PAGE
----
S. PATIL ET AL. 200 of position estimate of outer nodes towards the center. Biswas [26] has extended the technique of Doherty’s algorithm [25] by taking the non convex inequality con straints. Basically, this technique converts the non con vex quadratic distance constraints into linear constraints with introduction of relaxation to remove the quadratic term of the equation. The distance measurements among nodes are modeled as convex constraints, and semidefi nite programming (SDP) methods were adopted to esti mate the location of nodes. Biswas's method was further improved by TzuChen Liang [27], using a gradient search technique. The main disadvantage of semidefinite programming is amount of computation, which is O(n3 + c3), where n is the number of rows (or columns) of the matrix and c is the number of constraints [28]. Shang et al. [13] presented a centralized algorithm based on MDS, namely, MDSMAP(C). Initially, using the connectivity or distance information, a rough esti mate of relative node distances is obtained. Then, MDS is used to obtain a relative map of the node positions and finally an absolute map is obtained with the help of an chor nodes. The initial location estimation is refined us ing least square technique in MDSMAP(C,R) [13]. Both techniques work well with few anchors and reasonably high connectivity. 3. Proposed MDSRT Algorithm The refinement step in MDSMAP(C,R) is slower than MDS itself. To further improve the accuracy and com plexity of localization, we are proposing a hybrid algo rithm here, namely, MDS with refinement using trilat eration by adjustment (MDSRT). As discussed earlier in this paper, MDS is energy effi cient localization method, so it has been used in the pro posed algorithm. The accuracy of estimates obtained using MDS depends upon the accuracy of sensor obser vations. The poor accuracy of sensor observations results into poor estimates of locations. To overcome this prob lem, the method of trilateration by adjustment is used as an optimization tool. The estimates obtained using MDS are refined using trilateration method which increases the precision of estimates. The MDSRT algorithm is de scribed in the following section. First, MDS technique is reviewed and introduced in brief. There are many types of MDS techniques and usu ally classified according to the way similarity/ dissimi larity data or matrix is formed. One way of classification is whether the similarities data are qualitative or quanti tative. Qualitative and quantitative MDS are also known as Nonmetric, and Metric MDS respectively [10]. The Nonmetric MDS (NMDS), also called as ordinal MDS, is developed by Shepard [12]. In NMDS, a monotonic relationship between interpoint distance and desired distance is established and assumed that data is measured at ordinal level. According to the number of similarity matrices and the nature of the MDS model, MDS is classified as classical MDS (CMDS), replicated MDS (RMDS), and weighted MDS (WMDS). In CMDS single matrix is used whereas, RMDS and WMDS require several matrices. The RMDS uses unweighted matrices, whereas WMDS uses weighted matrices [10]. The distance model of weighted MDS uses different weight to each dimension. Another way of classification of MDS is deterministic or prob abilistic [11]. In deterministic MDS each object is repre sented as single point whereas probabilistic MDS uses probability distribution in the MDS space. In our proposed algorithm, we have used CMDS, where data is quantitative and object proximities are dis tances in Euclidean space. This algorithm consists of two phases; first phase is localization using MDS and second refinement using trilateration by adjustment. 3.1. Localization Using MDS Nodes are randomly scattered in the region of considera tion. Let pij refer to the proximity measure between ob jects i and j. The simplest form of proximity can be rep resented using Euclidean distance between two objects. This distance in m dimensional space is given by (1) 2 1 m ijak bk k dXX (1) Where, 12 ,,, aa aam xx x and 12 ,,, bb bbm xx x are distance vectors. The steps of localization using MDS are illustrated as follows: STEP 1: Obtain the distance between all pair of nodes using any ranging technique to construct distance matrix for MDS. Run the shortest path algorithm such as Floyd’s or Dijktra’s algorithm to get all distances and complete the distance matrix. STEP 2: Compute the matrix of squared distances of proximities namely D2. 22 12 1 22 2123 2 2 22 2 123 0.... 0.. ....0 .... ...... 0 .. .. 0 n n nn n dd ddd ddd 2 D (2) STEP 3: Apply double centering to matrix of D2. In CMDS, proximity matrix P i.e. D2 is shifted to the center. Centering is placing the centroid of the configu Copyright © 2011 SciRes. WSN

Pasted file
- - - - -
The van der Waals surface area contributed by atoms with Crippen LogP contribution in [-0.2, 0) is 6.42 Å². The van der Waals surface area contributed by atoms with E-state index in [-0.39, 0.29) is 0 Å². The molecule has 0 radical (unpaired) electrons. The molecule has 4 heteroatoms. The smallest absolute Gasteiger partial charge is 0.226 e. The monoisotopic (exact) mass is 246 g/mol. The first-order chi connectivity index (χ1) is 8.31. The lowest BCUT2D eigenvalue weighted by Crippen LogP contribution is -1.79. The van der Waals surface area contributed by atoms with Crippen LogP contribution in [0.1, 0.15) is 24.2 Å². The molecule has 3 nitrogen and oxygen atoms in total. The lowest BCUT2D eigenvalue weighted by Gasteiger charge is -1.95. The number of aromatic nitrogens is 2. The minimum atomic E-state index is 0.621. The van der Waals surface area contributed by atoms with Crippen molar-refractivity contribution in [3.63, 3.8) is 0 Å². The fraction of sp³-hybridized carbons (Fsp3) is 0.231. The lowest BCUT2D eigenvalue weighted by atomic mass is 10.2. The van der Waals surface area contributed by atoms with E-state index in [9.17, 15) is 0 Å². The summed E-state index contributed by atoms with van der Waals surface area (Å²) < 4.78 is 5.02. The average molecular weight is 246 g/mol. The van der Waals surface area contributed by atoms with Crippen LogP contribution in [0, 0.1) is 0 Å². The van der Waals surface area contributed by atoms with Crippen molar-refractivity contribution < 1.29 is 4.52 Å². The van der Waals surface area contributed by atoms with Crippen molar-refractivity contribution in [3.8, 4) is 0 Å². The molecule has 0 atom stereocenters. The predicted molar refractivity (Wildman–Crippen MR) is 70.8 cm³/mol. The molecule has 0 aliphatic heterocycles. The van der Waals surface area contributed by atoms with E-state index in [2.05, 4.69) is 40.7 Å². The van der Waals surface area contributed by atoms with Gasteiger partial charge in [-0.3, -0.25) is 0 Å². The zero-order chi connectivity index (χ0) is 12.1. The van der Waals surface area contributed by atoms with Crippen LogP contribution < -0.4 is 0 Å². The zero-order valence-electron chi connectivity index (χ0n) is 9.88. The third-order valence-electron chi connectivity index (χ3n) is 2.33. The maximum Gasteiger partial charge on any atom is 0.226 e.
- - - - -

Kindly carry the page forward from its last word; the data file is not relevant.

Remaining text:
S. PATIL ET AL. 201 ration of points at origin. It is required to overcome the indeterminacy of the solution due to arbitrary translation. Double centering is done by multiplying both sides of (2) by centering matrix, T 1 =n JI11 (3) Here, I is Identity matrix of n × n size, where n is number of nodes and 1 is a vector of ones. Double centering of squared distance matrix leads to equation (4) 2 dc BJDJ (4) STEP 4: Compute singular value decomposition (SVD) of double centered matrix Bdc.. Perform SVD on B T BQAQ (5) Where 12 diag( ,,,) n A; is the diagonal matrix of eigen values and Q is the matrix of corresponding eigenvectors. STEP 5: Modify SVD output of matrix B according to dimensions. To get solution in lower dimension we have to retain the first m largest eigenvalues and eigenvectors. This is the best low rank approximation in the leastsquares sense. For example, for a 2D network, consider the first 2 largest eigenvalues and eigenvectors to construct the best 2D approximation. The modified dc now becomes B T 111 BQAQ (6) STEP 6: Obtain coordinates from matrix B. The coordinate matrix can be estimated from B using Q1 and A1 as shown in following equation 12 11 QA (7) This coordinate matrix gives relative map. STEP 7: Transform relative map to absolute map us ing anchor nodes. The recovered matrix X is rotated, translated, shifted as it has different orientation than original. 3.2. Refinement Using Trilateration by Adjustment Once the estimation of distance matrix using RSSI and consequently the location estimation by MDS are per formed, the next step is to refine the locations. For this task the technique of trilateration by adjustment is used as post optimization tool. The trilateration refines the estimates using successive adjustments. Here, every link is assigned a weight according to the signal quality. First, trilateration by adjustment is reviewed in brief and then steps of refinement are illustrated. Consider Figure 1, consisting of two points P and Q. Figure 1. Link PQ. Let the estimated coordinates of P and Q be P(,) p Y , ) qq (, Y Q and true coordinates be (,) p YP, ) qq (, YQ respectively. The distance between them is link value of PQ expressed asL . The true distance i.e. Euclidean dis tance can be expressed as in (8) 2 ipqpq LXX YY 2 (8) The relation between and p and remaining coordinates is given by following set of equations. ′ X , , ppp p qqqqqq p XxYYy XxYYy (9) In (9), variables ,,, pqq yxy are the corrections in estimated coordinates, which give us adjusted values in link L. ii LLv i (10) Where vi is correction ini. According to Taylor’s expansion, above equation can be written as: L qp qp ipqqpqp pq pq XX YY LZxxy y ZZ (11) Where 22 pqpqp q ZXXYY (12) Let the correction in link PQ be l, and relation be tween l and v can be obtained using (10) and (11): qp qp iiqp qp pq pq XX YY vlxx yy ZZ (13) Where iipq lLZ Consider Figure 2, consisting of known nodes A(X1, Y1), B(X2, Y2), and C(X3, Y3) and unknown node D(X4, Y4). The links between nodes are ad, bd, cd, ab, ac, and bc. As seen before, the link value obtained by ranging de vice may not be equal to Euclidean distance due to pres ence of noise. Let variances of the link ad, bd, cd be σad , σbd σcd, and σ0 be the variance of unit weight which is selected arbitrarily. From these values link weight can be computed as  2 0 2 i i σ Wσ (i = ad, bd, cd) (14) STEP 1: Form a cluster of four nodes as shown in Figure 2, Obtain the weight matrix W. Copyright © 2011 SciRes. WSN